How to find Swim Lessons in your area

Google is your friend. That is the real key to the whole process, though Bing or any other search engine will do.

Before typing in your location and “swim lessons” I recommend you go to your local park district first.  Find your local park district here

  • Park districts often have quality swimming pools of varying depths. They are generally built to provide the widest range of public use, so they include shallow and deep areas.
  • Park districts are always family friendly, which is a must for swim lessons
  • Park Districts cater to infants and older children, and often adults as well.
  • Often have long traditions of successful, proven, swim programs.
  • They usually offer morning and evening swim lessons. AM lessons during the year are usually for pre-schoolers (5 and under) and afternoon for 6+. During the summer they often cater to all ages.

Unfortunately, park district web pages and registration processes are often outdated and difficult. If you can navigate their archaic brochure structures and find their offered swim lessons you often need to choose which level and day/time you’ll be attending. Some park districts list their swim lessons under Aquatics, others under sports.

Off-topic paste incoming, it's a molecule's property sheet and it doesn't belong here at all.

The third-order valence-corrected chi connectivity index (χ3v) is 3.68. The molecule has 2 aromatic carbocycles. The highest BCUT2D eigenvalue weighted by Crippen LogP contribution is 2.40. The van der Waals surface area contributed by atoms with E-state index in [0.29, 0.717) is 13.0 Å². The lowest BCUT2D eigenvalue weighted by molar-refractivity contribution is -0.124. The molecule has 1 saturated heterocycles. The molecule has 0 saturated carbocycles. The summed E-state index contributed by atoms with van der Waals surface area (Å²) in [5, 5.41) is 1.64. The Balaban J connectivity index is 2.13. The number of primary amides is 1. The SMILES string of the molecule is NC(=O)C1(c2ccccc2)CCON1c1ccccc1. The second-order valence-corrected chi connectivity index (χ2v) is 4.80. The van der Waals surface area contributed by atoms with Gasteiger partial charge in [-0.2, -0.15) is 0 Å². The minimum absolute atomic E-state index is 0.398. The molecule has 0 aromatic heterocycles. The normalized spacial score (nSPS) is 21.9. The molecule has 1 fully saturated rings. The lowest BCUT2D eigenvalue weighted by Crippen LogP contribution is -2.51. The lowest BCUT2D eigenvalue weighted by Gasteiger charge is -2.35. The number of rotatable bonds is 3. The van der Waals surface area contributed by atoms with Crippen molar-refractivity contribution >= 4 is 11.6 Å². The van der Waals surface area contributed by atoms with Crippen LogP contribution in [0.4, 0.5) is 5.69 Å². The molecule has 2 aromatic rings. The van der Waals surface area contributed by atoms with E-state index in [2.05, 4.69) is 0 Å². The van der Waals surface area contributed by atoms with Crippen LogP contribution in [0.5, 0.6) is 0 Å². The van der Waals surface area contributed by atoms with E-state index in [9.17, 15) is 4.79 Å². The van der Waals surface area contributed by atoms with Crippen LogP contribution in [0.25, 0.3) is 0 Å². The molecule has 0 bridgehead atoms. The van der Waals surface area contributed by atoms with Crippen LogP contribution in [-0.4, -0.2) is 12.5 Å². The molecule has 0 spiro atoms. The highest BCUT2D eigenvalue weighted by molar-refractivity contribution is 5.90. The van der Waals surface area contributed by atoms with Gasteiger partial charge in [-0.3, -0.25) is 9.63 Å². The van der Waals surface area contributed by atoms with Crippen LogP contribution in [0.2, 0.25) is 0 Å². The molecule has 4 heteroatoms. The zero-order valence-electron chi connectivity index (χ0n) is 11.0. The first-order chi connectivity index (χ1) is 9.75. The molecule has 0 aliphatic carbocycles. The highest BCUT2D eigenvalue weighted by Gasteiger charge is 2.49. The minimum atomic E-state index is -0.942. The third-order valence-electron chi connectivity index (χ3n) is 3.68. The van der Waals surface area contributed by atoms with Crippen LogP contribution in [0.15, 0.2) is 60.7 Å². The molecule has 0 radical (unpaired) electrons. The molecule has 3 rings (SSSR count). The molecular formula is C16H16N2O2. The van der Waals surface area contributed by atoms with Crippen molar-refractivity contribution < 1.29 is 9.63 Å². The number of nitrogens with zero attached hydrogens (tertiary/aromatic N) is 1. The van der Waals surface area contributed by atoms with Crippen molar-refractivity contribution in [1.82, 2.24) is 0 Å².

• PRO TIP! Summer swim lessons are often every day for 2 weeks or M-Th. School year swim lessons are usually once a week.

For Profit Programs

Community centers like the YMCA, JCC, JCYS, athletic clubs, and private lakes usually offer some sort of swimming lessons. If you don’t have a particular location in mind, then I recommend visiting the facility before you register for a class. You want to look of the following things:

  • What does the pool look like? Is it kept clean? If it is an outdoor pool is it heated?
  • Are there lifeguards on duty during swimming lessons?
  • How deep is the Pool? If it is not a zero-depth pool (one that simulates a beachfront) how  does the pool accommodate smaller swimmers who can’t touch the bottom. Do they use platforms or benches to create an artificial floor?
  • What kind of a program is it? Red Cross, Starfish, Swim America, YMCA? Is it an in-house program?
  • Who runs the swim lessons? This is generally the person to go to in order to quickly register, and get all these questions answered.
  • How much does it cost, how long are the lessons, and what are the rations of swimmers to teachers (unless it is a parent in the water with the teacher settle for nothing more than 5:1. If you see a beginner class with 10 kids and 1 teacher, RUN!)

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